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This little ring thimble is what I use for sewing quilt bindings. Adjustable and comfortable, this thimble prevents me from stabbing my fingertips and bleeding all over my quilts. The one shown is from Little House. I currently stock these from Clover as the exposed brass turned my finger green and Clover plates theirs so that doesn’t happen. You can see a video of me using it to sew a binding here.

Yubinuki are beautiful handmade thimbles. I’ve picked up a few books on how to make them, but it may be a while before I have the chance to sit down and learn the finer points. Check out the selection of books at Pomadour’s Craft Cafe if you’d like to give it a shot! I also like this clever handmade thimble from May Sheung on Etsy.

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New in the shop: Sashiko Southwest

"Protecting Beauty" from Sashiko Southwest

“Protecting Beauty” from Sashiko Southwest

Joyce Perz of Sashiko Southwest is an artist with a vision. She enjoys the classic style of Japanese sashiko, but living in Albuquerque, New Mexico, she is exposed to Southwest Native American tribal art in all its beautiful geometry. In combining the two she has created a collection of beautiful hybrid designs.

I had the pleasure of meeting Joyce while I was working at AQS Quilt Week Albuquerque in January of this year. Her personality and energy were inspiring, and I was excited to see her kits fly off the display in my booth during show.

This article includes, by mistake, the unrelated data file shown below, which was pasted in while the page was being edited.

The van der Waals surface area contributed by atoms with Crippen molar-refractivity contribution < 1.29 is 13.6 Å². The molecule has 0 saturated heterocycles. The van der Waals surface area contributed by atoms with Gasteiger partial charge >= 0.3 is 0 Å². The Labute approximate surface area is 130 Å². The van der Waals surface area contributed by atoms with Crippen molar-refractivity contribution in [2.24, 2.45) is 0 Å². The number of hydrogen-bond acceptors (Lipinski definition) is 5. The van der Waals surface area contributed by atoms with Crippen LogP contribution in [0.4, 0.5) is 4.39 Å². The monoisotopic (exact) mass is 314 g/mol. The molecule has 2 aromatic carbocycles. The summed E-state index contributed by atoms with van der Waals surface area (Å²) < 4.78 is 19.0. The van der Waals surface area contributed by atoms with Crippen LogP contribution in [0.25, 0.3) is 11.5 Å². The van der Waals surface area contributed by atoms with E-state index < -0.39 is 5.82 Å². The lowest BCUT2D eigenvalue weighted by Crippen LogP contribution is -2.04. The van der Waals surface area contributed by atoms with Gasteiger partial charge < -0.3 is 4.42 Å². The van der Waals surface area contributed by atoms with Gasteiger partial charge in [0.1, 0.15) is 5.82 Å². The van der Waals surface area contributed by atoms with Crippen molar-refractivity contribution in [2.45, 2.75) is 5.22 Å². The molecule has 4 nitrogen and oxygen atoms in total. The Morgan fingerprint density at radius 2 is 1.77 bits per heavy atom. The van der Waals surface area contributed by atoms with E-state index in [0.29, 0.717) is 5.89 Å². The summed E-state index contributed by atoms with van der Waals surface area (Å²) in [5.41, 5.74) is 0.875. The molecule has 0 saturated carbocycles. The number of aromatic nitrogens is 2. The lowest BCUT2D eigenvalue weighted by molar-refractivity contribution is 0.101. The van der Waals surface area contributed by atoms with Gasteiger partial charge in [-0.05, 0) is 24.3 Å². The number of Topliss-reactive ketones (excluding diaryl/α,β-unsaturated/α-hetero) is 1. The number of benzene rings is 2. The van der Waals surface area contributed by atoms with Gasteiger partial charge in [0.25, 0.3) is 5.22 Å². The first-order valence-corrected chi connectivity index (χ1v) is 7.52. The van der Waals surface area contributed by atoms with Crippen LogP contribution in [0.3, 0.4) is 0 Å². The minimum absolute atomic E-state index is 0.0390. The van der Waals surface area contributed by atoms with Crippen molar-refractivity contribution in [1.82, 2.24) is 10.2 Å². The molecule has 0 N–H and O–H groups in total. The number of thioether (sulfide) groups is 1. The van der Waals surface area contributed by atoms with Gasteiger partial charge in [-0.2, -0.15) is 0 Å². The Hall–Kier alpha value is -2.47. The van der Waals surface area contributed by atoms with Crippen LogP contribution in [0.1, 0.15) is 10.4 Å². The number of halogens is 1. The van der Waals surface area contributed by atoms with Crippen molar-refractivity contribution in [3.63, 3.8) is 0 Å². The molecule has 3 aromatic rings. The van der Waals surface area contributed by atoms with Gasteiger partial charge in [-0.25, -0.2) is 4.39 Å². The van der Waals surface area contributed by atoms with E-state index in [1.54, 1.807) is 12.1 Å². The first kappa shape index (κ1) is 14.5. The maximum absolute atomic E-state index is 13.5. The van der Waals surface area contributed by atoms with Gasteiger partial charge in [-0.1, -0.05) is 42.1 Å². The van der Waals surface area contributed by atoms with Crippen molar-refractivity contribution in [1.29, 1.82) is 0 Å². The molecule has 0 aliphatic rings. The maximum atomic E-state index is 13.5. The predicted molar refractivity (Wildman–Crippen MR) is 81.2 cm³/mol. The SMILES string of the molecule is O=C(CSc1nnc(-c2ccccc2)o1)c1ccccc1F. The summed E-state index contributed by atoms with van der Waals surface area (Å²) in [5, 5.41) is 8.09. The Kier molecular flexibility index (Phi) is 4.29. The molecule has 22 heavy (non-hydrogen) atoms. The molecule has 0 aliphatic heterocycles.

Printed on Kona cotton with a wash-out ink, these kits are similar to the widely available Olympus kits many of us are already familiar with, but with a playful flair and unique take on both Native American art and traditional Japanese design.

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“Fish in the River” from Sashiko Southwest

While these look great with white thread on dark blue cotton, you could spice one up with a change of thread color, or use it as a centerpiece in a larger project.

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These little kits make inexpensive, easy weekend projects, or bring one along to do while you’re waiting for an appointment (that’s how I get a lot of my sashiko done!). No hoop needed, just fabric, needle, thread, and maybe a sashiko thimble.

I have several designs available in the Kimonomomo Etsy shop right now and available at quilt shows (check the schedule to the right), or you can order directly from Joyce at SashikoSouthwest.com.